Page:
Stuck in the house for a few weeks with your kid(s)? Ten activities you can do to raise their Black consciousness

  • Write a book report on a lesser known Black historical figure
  • Watch a movie and use discussion questions to critique how Blackness is portrayed in the media or analyze the life of a Black historical figure
  • Create an affirmation jar
  • Engage in a discussion about Black figures in business and finance and create a business plan for a company
  • Develop a family tree and call family elders to complete the various branches
  • Create a 1,3, or 5 year education, career, and financial plan using a S.M.A.R.T. goal framework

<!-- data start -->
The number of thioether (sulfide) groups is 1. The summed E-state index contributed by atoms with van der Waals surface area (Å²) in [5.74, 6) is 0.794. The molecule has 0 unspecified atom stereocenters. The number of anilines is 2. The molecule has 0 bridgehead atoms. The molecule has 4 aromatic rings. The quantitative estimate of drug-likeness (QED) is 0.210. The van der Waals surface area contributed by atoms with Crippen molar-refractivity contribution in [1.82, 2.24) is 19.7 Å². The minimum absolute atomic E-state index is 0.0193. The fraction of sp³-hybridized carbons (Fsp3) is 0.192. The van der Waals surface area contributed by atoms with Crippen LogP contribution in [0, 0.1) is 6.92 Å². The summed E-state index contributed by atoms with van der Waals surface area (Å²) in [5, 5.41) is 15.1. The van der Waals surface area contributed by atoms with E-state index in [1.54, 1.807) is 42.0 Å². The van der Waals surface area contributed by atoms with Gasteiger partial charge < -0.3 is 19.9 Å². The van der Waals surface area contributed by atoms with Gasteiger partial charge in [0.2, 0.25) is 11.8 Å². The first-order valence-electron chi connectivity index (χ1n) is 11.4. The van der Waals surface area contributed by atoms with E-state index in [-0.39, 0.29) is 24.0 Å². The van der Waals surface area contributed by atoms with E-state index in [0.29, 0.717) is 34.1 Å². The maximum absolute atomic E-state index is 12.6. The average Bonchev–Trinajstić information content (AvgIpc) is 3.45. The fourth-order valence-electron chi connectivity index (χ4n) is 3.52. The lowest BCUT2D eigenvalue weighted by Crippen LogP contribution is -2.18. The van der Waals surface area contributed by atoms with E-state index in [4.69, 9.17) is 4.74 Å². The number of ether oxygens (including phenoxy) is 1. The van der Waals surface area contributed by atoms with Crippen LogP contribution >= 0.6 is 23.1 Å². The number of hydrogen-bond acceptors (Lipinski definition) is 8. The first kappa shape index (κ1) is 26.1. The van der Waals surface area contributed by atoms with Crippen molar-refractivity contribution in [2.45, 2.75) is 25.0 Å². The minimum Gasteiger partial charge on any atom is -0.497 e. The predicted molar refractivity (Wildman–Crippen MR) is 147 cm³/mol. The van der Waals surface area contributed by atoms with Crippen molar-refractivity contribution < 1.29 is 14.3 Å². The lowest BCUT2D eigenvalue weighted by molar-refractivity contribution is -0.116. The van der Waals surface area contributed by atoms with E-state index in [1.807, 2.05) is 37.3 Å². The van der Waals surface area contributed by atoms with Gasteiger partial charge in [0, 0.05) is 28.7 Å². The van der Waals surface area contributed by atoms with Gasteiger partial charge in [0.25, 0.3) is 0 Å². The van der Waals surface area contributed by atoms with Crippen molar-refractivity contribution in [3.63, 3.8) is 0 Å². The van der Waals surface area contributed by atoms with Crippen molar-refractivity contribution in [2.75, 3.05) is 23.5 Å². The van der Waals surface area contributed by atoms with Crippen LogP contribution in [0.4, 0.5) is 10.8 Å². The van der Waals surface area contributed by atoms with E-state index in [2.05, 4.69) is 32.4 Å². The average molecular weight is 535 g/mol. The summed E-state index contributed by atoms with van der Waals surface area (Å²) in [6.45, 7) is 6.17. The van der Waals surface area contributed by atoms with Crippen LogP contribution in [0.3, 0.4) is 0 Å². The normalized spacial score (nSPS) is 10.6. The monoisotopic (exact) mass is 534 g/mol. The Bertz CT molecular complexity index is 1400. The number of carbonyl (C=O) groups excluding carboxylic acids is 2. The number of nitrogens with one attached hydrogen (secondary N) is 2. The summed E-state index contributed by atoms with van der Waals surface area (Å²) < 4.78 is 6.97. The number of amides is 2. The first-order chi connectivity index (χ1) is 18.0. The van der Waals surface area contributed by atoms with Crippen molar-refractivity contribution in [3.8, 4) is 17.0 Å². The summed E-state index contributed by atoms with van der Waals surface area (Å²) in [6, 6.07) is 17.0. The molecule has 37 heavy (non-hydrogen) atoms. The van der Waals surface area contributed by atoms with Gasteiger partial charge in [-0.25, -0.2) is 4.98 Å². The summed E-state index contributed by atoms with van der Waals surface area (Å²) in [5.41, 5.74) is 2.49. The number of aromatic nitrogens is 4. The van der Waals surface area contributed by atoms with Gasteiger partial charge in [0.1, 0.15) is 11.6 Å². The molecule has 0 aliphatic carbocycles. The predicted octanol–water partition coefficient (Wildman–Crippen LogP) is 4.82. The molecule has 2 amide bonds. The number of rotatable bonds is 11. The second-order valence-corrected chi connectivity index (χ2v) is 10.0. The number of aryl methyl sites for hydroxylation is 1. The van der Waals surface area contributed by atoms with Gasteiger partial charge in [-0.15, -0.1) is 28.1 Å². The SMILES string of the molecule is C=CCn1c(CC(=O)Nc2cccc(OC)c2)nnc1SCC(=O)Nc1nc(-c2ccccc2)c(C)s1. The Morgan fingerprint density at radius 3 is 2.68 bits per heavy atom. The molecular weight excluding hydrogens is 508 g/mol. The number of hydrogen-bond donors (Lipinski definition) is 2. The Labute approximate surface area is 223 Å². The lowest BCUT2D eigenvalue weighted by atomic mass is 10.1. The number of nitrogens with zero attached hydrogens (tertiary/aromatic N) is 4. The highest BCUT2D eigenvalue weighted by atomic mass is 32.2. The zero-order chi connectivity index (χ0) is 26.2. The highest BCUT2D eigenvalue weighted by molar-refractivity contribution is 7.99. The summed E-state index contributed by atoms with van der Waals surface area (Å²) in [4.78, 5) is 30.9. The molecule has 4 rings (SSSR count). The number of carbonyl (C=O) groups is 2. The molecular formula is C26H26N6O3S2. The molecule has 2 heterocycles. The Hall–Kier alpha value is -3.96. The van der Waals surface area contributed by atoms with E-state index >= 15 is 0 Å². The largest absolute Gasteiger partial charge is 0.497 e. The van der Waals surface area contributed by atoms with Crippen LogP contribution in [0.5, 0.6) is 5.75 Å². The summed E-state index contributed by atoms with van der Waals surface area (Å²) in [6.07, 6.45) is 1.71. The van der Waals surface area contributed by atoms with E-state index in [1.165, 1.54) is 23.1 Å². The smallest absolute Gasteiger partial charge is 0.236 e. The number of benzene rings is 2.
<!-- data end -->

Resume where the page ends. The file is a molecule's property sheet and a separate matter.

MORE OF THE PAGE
• Develop a vocabulary lesson about words such as Afrocentric, Pan-Africanism, Black Nationalism. Womanist, Ubuntu, Pedagogy, Oppression, Privilege, etc.
  • Do an internet search for the origins of common Black sayings and traditions (e.g., jumping the broom)
  • Develop a list of Black owned small business and support through online shopping
  • Create a poem or collage about what Blackness means to you

Want to empower our Black youth? Here’s how…..

  • Love them
  • Listen to them
  • Talk with them and don’t lecture them
  • Speak up for them, even when they are not around
  • Seek to understand them, THEN be understood by them
  • Protect them
  • Create and build with them (as well as for them)
  • Strengthen your relationships with them
  • Build up their dreams don’t try to tear them down
  • Give them H.O.P.E (Healing, Opportunities, Purpose, and Empathy)

Self-activism: Reclaiming the voice of the Black male